At the last minute, Rich Turnbull, my usual co-conspirator and fellow chemigram artist, couldn't make it - they needed him at the Metropolitan Museum to lecture on some bizarre topic that he's expert on, or soon would be if you gave him an hour or so with Wikipedia. Rich is their back-up academic star and they know it, which, if I were less diplomatic, I would call star abuse. So I had no choice but to turn to Eva Nikolova to fill in for him and what an unexpected surprise that turned out to be, though I'd had inklings of what was going to happen: I'd seen her work in shows around town for several years, her scarred depictions of ruined dream cities made of the most chaste of materials, and had become a big fan. What I hadn't counted on was how ready she was to communicate her secret processes to the New York public, for that was to come.
In our little chemigram community, Eva is known for introducing strange new products into the process such as guava paste, marshmellow fluff, peanut butter, lipstick - the list goes crazily on. If you divide chemigram resists into hard and soft depending on the length of time it takes them to loosen their hold on the photographic paper, the items in Eva's toolbox are all soft resists, which can be used separately or together with 'traditional' soft resists like PVA glue (Elmer's glue) or Karo syrup. Some are displayed in figure 2, waiting for students to overcome their uncertainty and try them. Most definitely, Eva is not a purist.
Here's one that's as rich in depth as you could want, done with what appears to be a combination of guava paste and peanut butter - correct me, readers, if I've got this wrong. Any lipstick?
There's more. Figure 6 (fig. 1 and 3 as well) shows the rich dark reds obtainable from certain vintage papers, dating from those golden days before papers got their cadmium reformulated away (see our post on this here), not to speak of other mystery substances. Taking a page from Alison's notebook, Eva thoughtfully provided us with a bounty of gifts: Kodabromide E4 SW expired 1941, Kodabromide F-1 Glossy DW expired 1967 ("dreamy blues, lavenders, silvery greys" says Eva), Dupont Defender Grade 3 DW expired 1951, and Ilford MG 26K FB Velvet Stipple DW expired 1962. It makes my eyes misty to think about it. My contribution was the comparatively prosaic Adorama FB Glossy and Fomatone FB Matt, with odd leftovers of Ilford thrown in.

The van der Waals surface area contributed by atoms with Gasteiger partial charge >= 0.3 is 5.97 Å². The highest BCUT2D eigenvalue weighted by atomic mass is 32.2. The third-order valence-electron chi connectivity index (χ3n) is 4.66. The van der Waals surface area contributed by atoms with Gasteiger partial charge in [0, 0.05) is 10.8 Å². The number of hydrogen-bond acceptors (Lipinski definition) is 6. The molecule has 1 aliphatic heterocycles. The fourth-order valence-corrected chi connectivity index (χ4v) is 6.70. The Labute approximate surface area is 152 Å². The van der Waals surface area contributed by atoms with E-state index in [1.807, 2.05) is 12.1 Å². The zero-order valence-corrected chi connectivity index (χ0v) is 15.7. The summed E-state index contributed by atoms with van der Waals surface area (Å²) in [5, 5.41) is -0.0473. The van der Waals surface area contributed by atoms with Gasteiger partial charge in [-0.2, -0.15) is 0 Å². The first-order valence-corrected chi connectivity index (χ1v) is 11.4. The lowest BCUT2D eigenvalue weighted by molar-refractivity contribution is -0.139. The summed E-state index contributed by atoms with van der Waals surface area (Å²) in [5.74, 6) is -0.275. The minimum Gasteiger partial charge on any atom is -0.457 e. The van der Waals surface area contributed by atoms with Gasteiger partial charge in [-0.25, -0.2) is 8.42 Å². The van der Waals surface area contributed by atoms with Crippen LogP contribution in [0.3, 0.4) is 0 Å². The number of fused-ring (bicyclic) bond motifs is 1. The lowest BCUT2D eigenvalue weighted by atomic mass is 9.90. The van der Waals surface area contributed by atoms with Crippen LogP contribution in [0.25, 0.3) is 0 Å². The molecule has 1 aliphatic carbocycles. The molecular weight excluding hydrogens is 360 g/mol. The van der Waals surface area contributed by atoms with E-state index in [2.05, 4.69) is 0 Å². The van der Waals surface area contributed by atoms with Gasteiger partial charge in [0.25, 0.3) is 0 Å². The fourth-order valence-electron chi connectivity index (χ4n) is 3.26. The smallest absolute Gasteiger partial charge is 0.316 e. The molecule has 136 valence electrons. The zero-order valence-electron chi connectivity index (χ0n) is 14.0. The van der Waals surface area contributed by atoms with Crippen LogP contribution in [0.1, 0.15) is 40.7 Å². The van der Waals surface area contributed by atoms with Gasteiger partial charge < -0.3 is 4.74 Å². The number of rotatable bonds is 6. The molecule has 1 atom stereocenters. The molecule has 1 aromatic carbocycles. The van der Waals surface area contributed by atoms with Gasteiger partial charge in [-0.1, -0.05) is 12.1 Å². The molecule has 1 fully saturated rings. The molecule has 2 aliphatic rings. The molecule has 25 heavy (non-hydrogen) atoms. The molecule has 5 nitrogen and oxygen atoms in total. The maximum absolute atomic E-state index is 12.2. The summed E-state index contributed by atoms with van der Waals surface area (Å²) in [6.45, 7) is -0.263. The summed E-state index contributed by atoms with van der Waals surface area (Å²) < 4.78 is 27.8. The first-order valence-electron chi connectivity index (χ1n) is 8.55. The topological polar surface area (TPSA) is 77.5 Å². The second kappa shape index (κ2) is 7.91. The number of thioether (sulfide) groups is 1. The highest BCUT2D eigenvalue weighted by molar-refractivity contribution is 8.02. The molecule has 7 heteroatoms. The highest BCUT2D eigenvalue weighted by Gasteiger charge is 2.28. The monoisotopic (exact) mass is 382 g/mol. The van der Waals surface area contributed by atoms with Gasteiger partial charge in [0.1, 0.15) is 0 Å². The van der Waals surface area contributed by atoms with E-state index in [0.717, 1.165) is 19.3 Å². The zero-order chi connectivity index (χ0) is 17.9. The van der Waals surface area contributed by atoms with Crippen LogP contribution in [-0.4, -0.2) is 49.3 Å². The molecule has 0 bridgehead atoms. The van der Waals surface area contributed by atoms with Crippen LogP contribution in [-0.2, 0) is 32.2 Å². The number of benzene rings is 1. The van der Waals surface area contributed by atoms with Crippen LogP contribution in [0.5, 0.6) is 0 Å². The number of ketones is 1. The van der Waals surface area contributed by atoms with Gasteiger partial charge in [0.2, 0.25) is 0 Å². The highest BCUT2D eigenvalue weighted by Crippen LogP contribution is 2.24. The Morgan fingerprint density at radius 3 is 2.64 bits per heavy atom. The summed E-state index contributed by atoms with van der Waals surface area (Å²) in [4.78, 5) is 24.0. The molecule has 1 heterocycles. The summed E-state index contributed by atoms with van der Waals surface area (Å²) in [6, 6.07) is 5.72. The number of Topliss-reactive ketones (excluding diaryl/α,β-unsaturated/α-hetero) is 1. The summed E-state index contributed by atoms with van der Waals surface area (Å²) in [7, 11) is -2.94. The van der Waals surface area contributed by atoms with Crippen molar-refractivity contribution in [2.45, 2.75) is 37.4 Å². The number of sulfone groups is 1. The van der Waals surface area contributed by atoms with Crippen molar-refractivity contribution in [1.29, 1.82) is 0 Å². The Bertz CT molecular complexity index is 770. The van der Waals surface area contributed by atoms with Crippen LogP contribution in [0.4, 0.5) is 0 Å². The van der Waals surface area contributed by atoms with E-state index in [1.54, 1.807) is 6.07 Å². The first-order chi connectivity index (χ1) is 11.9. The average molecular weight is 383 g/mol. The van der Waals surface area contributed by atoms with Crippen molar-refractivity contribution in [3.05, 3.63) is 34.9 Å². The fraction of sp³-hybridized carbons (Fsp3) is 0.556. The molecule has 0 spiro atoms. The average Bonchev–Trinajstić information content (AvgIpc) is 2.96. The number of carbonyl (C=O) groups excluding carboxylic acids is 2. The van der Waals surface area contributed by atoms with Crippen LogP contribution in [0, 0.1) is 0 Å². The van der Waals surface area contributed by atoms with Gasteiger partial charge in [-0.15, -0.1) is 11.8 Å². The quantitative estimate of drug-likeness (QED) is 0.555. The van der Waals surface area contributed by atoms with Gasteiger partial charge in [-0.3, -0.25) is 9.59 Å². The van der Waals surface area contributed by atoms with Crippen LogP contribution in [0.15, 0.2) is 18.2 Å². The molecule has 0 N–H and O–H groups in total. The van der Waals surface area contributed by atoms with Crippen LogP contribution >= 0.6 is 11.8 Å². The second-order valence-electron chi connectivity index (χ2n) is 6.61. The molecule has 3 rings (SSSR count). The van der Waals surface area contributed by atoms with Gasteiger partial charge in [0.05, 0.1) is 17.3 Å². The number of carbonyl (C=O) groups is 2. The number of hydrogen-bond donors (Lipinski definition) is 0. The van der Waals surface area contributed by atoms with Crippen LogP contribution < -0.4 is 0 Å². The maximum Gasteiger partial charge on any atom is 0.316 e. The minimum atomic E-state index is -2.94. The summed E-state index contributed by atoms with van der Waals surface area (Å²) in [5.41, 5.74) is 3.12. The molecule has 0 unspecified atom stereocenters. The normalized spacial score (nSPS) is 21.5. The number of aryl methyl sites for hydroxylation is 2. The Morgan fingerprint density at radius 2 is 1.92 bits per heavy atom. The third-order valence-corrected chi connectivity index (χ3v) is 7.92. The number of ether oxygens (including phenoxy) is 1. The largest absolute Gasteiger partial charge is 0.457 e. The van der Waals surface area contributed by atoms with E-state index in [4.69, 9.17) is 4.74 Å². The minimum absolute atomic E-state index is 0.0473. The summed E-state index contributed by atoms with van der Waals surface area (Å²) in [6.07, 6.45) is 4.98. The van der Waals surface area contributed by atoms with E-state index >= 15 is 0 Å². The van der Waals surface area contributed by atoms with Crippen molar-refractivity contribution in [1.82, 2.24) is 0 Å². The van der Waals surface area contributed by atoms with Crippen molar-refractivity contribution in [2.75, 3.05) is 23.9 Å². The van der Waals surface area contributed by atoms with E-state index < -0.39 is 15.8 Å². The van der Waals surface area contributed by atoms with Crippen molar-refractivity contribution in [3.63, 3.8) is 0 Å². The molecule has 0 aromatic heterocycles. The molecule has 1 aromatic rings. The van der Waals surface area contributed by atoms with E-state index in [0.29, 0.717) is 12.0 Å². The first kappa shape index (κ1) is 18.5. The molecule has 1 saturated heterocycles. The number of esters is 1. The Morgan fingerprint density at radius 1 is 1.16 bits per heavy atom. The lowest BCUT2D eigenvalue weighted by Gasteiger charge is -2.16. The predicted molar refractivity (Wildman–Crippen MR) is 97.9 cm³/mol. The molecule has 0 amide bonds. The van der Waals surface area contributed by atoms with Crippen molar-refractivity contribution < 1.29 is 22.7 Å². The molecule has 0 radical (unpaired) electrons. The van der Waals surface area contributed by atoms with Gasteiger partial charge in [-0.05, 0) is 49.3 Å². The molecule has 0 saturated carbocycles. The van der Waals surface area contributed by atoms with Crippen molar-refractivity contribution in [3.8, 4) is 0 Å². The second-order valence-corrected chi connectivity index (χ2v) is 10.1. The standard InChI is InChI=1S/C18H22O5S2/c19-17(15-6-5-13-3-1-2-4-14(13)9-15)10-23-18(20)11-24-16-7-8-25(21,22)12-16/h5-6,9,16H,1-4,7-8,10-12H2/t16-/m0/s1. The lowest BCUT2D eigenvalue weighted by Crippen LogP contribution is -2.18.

In figure 7, note the canny use of the remaining hard resist (Golden MSA varnish) as design element on a piece of Ilford FB paper. Most would have continued until all the resist had lifted - I might have too - but not this artist. A nice call indeed.
Figure 8, below, shows what can be done with PVA glue if the snatch point is carefully calculated - by intuition of course. If snatch point isn't already a keyword in this blog, let's make it one. That's the moment, usually quite early in the tray dance if you're using soft resists, when you snatch the paper out of one chemical very quickly and thrust it into another, in order to suddenly arrest the action. A matter of seconds can make all the difference. In the lower part of the picture observe the white skid marks from the hydrodynamics of a sudden thrust into developer from a fixer launch.
We can learn something from each image we present - each has a tale to tell. For now, pay particular attention to figure 9, where two thickly slathered arrays of Eva's resists have received the same chemical attacks.
In one peanut-butter is the main actor, in the other it's lipstick. Here's a detail of the upper part:
|figure 9, detail|
Let's look at more work, picking them almost at random. Here's a soft-resist I like.
And another, with hybrid marks drawn from different traditions.
Sometimes, the softest marks are those that stay with you the longest.
Participants included Mary Alestra, Michelle Bratsafolis, Carol Chu, Sarah Davis, Mira Dayal, Nadezhda Neusypina, and Kiera Wood. Hats off to all!
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For those interested, Rich Turnbull is doing a chemigram workshop on November 21 at the Penumbra Foundation, just 8 blocks south of here in midtown Manhattan.
International Center of Photography